Lack of Geographic Boundaries Dooms Georgia Firm’s Noncompete Agreement, Georgia Employment Law Letter
The Georgia Court of Appeals recently held that a noncompete provision between an employer and an independent contractor—which was limited to a very specific subset of clients and looked a little like a nonsolicitation agreement—was invalid because it contained no geographic restriction. The decision is important because very few cases have interpreted the Restrictive Covenant Act (RCA), passed in 2012, and none had addressed what language or omissions would render a noncompete clause unenforceable. Consequently, Georgia employers should consider clearly designating a geographic area in a noncompete provision.
Contractor Goes To Work For Competitor
CarpetCare Multiservices, LLC, provides cleaning, repairing, and resurfacing services to apartment complexes. The company primarily uses a network of independent contractors to deliver its services and requires them to sign a confidentiality and nondisclosure agreement (NDA). Elgin Thomas Carle was an independent contractor who signed a CarpetCare NDA.
During Carle’s contractual relationship with CarpetCare, he performed resurfacing work at several apartment complexes, including Greenhouse Apartments. After he worked for CarpetCare for about 18 months, the company terminated his contractual relationship. Thereafter, he continued to provide resurfacing services to Greenhouse on behalf of his new employer, CarpetCare’s competitor. He also continued to provide resurfacing services at other apartment complexes where he had worked while employed by CarpetCare in his individual capacity.
CarpetCare sued Carle under a noncompete provision in the NDA that prohibited him from performing any service he provided at CarpetCare for customers he served at the company for a period of one year from the date of his termination. The trial court held that based on the RCA’s language, the noncompete provision was unenforceable because it had no geographic area restriction. The Act provides that noncompete covenants are permitted “so long as such restrictions are reasonable in time, geographic area, and scope of [the] prohibited activities.”
Appeals Court Pulls Rug Out From Under Carpetcare
CarpetCare appealed the decision to the court of appeals, contending the trial court erred by holding that the noncompete covenant was void and unenforceable for failing to contain a geographic limitation. Specifically, the company argued the term “geographic area” in the statute shouldn’t be interpreted literally and that the limitation on the type of customer Carle could not have contacted under the noncompete provision should satisfy the geographic area requirement.
The court of appeals disagreed with CarpetCare because the company’s interpretation was inconsistent with the RCA’s language and wouldn’t afford the statutory text its “plain and ordinary” meaning. Therefore, the court affirmed the trial court’s decision and found the noncompete was unenforceable because it didn’t contain any reference to a geographic area limitation.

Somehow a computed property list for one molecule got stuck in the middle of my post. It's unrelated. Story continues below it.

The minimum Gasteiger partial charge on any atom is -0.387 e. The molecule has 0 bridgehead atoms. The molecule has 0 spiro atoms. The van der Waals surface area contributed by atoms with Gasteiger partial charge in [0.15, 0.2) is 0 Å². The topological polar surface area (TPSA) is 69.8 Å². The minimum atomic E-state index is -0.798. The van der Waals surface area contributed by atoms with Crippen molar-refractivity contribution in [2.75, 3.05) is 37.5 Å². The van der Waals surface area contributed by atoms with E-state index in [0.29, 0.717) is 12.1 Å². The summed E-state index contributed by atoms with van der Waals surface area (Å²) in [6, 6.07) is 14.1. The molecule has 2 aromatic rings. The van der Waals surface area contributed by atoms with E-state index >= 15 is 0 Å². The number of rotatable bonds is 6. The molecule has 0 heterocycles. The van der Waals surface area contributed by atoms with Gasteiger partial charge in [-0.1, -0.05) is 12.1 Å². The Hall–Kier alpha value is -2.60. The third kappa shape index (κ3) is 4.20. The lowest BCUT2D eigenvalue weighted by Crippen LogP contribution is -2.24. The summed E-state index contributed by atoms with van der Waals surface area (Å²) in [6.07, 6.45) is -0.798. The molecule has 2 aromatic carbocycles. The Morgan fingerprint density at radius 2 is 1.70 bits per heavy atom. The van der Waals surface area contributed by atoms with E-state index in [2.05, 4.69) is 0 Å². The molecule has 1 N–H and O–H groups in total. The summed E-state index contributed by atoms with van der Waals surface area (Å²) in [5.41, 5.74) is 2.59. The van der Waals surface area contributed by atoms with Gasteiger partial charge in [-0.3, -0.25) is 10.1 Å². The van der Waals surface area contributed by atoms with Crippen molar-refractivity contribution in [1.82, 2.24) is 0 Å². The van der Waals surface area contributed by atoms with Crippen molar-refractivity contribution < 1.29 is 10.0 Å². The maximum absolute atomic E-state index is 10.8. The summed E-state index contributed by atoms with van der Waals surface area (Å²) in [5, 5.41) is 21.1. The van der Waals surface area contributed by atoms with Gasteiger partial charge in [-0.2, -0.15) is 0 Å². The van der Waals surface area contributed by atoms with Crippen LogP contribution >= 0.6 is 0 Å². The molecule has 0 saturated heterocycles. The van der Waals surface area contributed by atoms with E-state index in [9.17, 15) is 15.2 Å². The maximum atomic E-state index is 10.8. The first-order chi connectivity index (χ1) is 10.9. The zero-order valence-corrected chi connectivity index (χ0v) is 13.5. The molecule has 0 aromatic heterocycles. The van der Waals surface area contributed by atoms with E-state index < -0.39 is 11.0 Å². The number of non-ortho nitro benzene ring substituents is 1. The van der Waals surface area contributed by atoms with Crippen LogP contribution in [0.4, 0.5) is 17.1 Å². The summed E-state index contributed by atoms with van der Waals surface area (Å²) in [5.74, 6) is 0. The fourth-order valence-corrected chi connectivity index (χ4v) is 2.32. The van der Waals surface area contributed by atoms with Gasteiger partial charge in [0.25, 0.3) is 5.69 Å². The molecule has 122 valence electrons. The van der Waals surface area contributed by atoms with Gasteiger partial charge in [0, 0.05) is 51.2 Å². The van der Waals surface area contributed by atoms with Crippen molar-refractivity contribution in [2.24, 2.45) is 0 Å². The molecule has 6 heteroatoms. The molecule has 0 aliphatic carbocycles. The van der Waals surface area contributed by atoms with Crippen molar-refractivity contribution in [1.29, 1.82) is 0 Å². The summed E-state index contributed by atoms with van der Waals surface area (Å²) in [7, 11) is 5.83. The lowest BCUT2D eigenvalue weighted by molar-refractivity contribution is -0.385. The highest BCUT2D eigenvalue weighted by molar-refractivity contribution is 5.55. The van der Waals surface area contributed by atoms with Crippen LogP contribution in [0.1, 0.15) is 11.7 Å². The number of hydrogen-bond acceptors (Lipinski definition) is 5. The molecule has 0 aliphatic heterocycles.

Georgia Court of Appeals Judge William M. Ray II (who was recently appointed to the U.S. District Court for the Northern District of Georgia) issued a dissenting opinion. Judge Ray pointed out the noncompete provision did include a limitation that Carle couldn’t work (for a limited time) for any of CarpetCare’s customers with whom he had worked while still employed with the company. Thus, according to the judge, that covenant was inherently and indisputably reasonable as it protected the company’s interest in its relationship with its customers.
The covenant also allowed Carle to compete with his former employer anywhere, at any time, and to do anything, so long as it wasn’t for a customer with whom he had previously served. According to Judge Ray, the “practical effects” of the decision would find that reasonable noncompete agreements are unenforceable.
Since the RCA’s passage, very few cases have interpreted its language. For that reason alone, the appellate court’s ruling is instructive. While the decision was divided, employers should be wary that most judges will interpret the statute strictly and may find that noncompete covenants without a geographic limitation are unenforceable even if they are otherwise reasonable. Interestingly, the court of appeals didn’t address whether the agreement could have been rehabilitated by “bluepenciling” (or editing) since that issue wasn’t part of the appeal.
A bigger reminder from the decision is that the courts will continue to scrutinize restrictive covenants. You should avoid a “one-size-fits-all” approach and narrowly tailor agreements to the employee signing on the dotted line. One last note: Consult with your employment attorneys about any outdated noncompete agreements.
Subscribers to the Georgia Employment Law Letter can read the full December issue on its website.